Policy making in the area of immigration and ethnic affairs relies increasingly on the findings of social science research. A new "conventional wisdom" is emerging in sociological and economic studies. Its claim to objectivity is based on the use of a methodology which emphasises the use of sophisticated statistical methods, especially multiple regression models. The present paper suggests that this apparently objective approach is actually based on a set of of subjectivist and voluntaristic assumptions on: the nature of society, the character of the groups being examined, and on the practice and logic of scientific research.

This type of analysis leads to the reconstitution of the "ethnic group" through the use of dummy variables, which mask many of the specific structural features of labour migrants. Moreover, the emphasis on multiple regression models makes it necessary to quantitify the variables to be examined. This involves a subjective decision by the researcher: either to give a numerical value to something for which there is no single correct form of quantification, or to exclude it altogether from the analysis.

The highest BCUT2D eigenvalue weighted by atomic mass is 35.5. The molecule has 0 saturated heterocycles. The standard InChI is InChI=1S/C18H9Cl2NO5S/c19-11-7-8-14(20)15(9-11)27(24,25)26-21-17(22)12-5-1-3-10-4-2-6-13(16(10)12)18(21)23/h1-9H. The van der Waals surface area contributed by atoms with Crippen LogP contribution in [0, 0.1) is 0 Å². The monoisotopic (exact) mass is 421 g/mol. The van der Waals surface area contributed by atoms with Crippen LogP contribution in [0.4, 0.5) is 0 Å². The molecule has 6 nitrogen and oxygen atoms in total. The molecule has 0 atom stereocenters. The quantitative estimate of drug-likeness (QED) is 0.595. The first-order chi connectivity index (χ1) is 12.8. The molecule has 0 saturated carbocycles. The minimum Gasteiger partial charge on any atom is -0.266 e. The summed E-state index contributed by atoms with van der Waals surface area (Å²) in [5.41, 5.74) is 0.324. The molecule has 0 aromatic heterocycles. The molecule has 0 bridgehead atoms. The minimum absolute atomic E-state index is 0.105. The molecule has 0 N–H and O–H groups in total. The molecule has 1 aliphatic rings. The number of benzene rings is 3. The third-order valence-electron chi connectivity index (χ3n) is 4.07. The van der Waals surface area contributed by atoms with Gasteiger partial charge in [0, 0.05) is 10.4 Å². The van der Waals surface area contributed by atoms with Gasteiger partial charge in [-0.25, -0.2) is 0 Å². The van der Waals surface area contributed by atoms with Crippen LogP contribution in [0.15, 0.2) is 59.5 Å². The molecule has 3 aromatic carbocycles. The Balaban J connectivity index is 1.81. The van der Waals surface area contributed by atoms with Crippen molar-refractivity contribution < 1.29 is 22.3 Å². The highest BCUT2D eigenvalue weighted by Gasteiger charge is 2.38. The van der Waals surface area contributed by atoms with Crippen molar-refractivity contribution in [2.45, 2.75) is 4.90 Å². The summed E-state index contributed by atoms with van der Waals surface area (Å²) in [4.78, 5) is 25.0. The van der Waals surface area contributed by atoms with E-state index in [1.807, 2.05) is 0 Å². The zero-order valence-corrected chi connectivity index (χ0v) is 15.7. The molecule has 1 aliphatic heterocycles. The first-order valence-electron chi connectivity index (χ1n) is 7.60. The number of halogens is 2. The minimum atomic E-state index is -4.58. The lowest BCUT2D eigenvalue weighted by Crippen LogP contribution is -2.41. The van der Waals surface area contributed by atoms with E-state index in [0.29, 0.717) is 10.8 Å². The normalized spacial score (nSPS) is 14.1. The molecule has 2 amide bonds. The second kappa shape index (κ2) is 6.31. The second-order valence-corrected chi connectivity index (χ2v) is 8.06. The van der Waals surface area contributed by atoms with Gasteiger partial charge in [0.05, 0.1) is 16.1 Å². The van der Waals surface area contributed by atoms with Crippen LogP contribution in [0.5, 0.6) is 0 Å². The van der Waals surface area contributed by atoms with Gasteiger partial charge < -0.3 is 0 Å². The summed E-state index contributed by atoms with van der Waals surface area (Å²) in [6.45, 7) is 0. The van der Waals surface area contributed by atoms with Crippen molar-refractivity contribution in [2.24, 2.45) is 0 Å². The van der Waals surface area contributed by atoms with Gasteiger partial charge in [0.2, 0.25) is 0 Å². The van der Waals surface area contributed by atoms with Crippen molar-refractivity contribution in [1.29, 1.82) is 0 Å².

The approach is based on a human capital model, in which migrants are seen only as economic subjects in a rational market system. This blocks historical understanding of the way labour relations function in capitalist societies, in particular of the significance of labour migration, and of the role of segmentation of the labour market according to ethnciity and gender in class relations.